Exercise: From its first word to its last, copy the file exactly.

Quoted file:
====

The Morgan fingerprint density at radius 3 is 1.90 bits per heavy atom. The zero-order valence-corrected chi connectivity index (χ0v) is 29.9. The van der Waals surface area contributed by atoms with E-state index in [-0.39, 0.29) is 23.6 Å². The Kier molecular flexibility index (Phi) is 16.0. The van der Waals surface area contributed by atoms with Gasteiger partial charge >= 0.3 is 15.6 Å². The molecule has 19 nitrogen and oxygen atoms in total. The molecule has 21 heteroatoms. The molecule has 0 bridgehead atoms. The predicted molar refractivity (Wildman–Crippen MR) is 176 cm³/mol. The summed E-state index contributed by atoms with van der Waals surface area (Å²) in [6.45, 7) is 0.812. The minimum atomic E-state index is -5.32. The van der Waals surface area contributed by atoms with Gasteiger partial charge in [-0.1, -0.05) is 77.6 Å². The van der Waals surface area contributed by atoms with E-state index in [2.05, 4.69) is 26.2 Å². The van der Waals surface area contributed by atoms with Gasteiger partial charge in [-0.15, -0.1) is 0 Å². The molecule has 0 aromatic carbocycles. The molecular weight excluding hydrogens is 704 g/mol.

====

The Morgan fingerprint density at radius 3 is 1.90 bits per heavy atom. The zero-order valence-corrected chi connectivity index (χ0v) is 29.9. The van der Waals surface area contributed by atoms with E-state index in [-0.39, 0.29) is 23.6 Å². The Kier molecular flexibility index (Phi) is 16.0. The van der Waals surface area contributed by atoms with Gasteiger partial charge >= 0.3 is 15.6 Å². The molecule has 19 nitrogen and oxygen atoms in total. The molecule has 21 heteroatoms. The molecule has 0 bridgehead atoms. The predicted molar refractivity (Wildman–Crippen MR) is 176 cm³/mol. The summed E-state index contributed by atoms with van der Waals surface area (Å²) in [6.45, 7) is 0.812. The minimum atomic E-state index is -5.32. The van der Waals surface area contributed by atoms with Gasteiger partial charge in [-0.1, -0.05) is 77.6 Å². The van der Waals surface area contributed by atoms with E-state index in [2.05, 4.69) is 26.2 Å². The van der Waals surface area contributed by atoms with Gasteiger partial charge in [-0.15, -0.1) is 0 Å². The molecule has 0 aromatic carbocycles. The molecular weight excluding hydrogens is 704 g/mol.